Debridement, internal fixation and staged autogenous bone graft for the management of infected femoral non-union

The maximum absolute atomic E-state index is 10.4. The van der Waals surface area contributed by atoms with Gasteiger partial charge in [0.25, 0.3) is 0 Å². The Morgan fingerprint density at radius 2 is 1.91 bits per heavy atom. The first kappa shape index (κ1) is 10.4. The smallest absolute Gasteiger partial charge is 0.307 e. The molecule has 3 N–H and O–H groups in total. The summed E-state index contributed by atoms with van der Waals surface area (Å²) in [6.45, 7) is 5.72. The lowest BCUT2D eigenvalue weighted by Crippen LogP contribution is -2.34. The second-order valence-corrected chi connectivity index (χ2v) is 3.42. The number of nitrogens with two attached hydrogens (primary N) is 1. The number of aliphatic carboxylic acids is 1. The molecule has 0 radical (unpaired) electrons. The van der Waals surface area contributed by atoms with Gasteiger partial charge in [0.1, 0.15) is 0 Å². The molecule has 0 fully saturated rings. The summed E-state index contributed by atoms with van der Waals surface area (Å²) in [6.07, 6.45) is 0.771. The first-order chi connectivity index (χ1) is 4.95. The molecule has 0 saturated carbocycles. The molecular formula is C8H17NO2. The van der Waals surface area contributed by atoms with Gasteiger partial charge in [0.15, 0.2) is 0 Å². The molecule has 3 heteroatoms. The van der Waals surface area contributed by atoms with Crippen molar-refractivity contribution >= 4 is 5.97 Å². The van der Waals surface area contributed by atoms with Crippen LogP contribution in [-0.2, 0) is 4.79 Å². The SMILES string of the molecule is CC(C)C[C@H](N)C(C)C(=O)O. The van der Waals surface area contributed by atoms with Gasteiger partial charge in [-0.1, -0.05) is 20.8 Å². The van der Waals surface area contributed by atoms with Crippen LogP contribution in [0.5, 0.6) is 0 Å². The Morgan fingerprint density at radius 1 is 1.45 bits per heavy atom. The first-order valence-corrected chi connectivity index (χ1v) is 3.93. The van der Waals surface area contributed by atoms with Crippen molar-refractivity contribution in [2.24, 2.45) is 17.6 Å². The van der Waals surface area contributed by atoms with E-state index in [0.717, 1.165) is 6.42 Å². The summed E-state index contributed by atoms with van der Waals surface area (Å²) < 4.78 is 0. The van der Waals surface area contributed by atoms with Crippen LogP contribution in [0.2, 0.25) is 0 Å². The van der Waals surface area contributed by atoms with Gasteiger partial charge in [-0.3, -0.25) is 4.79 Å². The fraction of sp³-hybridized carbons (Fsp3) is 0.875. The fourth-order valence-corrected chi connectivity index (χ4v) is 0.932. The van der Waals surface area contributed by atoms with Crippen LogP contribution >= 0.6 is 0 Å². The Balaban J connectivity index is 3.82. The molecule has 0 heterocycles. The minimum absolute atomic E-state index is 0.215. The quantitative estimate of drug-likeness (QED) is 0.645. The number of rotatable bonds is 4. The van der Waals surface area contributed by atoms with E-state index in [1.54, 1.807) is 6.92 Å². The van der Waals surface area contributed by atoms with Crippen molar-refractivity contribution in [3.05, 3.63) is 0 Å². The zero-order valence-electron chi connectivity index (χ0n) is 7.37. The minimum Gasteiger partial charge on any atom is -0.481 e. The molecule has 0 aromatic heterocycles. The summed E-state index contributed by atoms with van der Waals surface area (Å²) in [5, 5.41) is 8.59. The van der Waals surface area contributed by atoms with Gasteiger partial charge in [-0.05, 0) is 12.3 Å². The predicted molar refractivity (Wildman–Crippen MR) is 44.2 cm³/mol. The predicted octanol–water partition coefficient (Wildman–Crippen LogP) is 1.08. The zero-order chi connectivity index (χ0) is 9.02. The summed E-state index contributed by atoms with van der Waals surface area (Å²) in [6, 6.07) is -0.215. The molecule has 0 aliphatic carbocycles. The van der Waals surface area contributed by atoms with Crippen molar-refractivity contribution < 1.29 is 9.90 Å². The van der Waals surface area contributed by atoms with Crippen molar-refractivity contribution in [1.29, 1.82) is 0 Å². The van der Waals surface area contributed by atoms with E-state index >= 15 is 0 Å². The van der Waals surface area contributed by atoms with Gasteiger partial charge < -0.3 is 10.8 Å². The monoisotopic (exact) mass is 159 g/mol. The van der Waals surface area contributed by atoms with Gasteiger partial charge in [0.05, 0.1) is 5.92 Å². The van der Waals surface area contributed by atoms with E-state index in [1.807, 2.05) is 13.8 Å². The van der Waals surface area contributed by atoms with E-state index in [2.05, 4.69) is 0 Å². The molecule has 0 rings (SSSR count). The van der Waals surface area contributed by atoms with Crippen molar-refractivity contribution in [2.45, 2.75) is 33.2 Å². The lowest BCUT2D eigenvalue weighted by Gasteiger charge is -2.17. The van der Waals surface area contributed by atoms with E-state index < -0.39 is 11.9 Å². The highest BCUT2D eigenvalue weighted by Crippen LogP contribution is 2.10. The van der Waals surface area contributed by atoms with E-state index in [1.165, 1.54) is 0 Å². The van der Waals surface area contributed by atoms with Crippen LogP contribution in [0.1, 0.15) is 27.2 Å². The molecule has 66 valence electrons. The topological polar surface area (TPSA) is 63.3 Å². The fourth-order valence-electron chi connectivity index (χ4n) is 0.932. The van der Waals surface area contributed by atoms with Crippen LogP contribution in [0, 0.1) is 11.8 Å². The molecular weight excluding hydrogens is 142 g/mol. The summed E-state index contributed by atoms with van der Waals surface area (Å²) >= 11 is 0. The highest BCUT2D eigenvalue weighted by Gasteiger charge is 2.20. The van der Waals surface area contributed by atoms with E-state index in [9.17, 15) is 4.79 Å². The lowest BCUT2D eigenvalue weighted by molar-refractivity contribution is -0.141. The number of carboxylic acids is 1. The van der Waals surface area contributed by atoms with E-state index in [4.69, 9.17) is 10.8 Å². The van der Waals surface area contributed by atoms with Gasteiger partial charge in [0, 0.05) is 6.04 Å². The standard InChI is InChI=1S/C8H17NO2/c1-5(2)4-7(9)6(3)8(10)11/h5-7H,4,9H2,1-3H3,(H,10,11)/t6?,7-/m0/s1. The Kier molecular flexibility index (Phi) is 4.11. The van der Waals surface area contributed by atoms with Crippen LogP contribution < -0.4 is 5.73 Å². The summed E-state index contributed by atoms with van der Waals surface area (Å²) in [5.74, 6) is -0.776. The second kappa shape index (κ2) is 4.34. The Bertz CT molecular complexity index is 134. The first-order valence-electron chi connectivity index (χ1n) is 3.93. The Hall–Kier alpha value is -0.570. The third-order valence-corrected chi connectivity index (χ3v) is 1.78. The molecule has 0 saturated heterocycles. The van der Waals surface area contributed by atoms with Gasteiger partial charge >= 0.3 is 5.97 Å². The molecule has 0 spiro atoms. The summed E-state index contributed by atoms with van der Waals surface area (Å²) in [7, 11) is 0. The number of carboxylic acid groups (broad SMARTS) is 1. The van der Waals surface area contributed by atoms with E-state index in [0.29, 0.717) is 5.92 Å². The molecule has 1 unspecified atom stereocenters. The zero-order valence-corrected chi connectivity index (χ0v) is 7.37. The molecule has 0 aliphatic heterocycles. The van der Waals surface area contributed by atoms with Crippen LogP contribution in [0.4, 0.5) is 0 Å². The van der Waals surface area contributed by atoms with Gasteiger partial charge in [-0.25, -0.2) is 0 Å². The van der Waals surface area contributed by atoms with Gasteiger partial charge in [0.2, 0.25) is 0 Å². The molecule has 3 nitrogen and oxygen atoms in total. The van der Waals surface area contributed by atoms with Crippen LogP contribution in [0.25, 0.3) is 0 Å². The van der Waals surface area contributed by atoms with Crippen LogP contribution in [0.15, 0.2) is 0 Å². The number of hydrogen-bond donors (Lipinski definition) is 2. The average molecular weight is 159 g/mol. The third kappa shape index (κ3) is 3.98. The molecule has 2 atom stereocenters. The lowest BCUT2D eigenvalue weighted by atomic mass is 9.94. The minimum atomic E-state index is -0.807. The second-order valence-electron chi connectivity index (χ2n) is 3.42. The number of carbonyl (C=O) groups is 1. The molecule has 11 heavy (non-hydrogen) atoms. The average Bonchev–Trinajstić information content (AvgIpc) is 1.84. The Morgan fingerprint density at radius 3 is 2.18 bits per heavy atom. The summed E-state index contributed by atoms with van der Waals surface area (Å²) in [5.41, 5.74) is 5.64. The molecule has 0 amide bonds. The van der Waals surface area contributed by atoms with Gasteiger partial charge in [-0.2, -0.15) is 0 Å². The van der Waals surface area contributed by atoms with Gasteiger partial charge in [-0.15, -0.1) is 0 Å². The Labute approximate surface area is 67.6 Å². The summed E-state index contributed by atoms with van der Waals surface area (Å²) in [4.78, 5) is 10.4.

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An infected non-union is a major and potentially devastating complication following bone fractures. It is often debilitating for the patients, physically and psychologically, because of its long healing period and emotional toll on patient and caregivers. Different surgical procedures (in one or two stages) are described in literature for its treatment. These range from external fixation (axial or circular) to internal fixation (nails or plates) associated or not with different types of biological support/augmentation (iliac crest bone graft, platelet rich plasma, bone morphogenic protein, etc.). This case report is about a 19 y.o. man affected by an infected non-union of the femoral shaft, who had to undergo a revision surgery a year after his accident. The treatment chosen by the senior author was the following one stage procedure: external fixator removal, surgical debridement, reduction and fixation of the fracture with a locked plate (internal fixator), bone graft and antibiotic cement usage. The use of new iliac crest bone graft after three months was necessary to obtain radiographic and clinical healing with great patient's satisfaction. The autologous iliac bone graft was chosen because it was necessary to give the patient the highest chance of healing. Despite the great experimental and clinical efforts to stimulate the biological healing process through the use of growth factors, stem cells, tissue scaffolds and other methods, today the gold standard of bone graft is still the autologous cancellous bone from the iliac crest.
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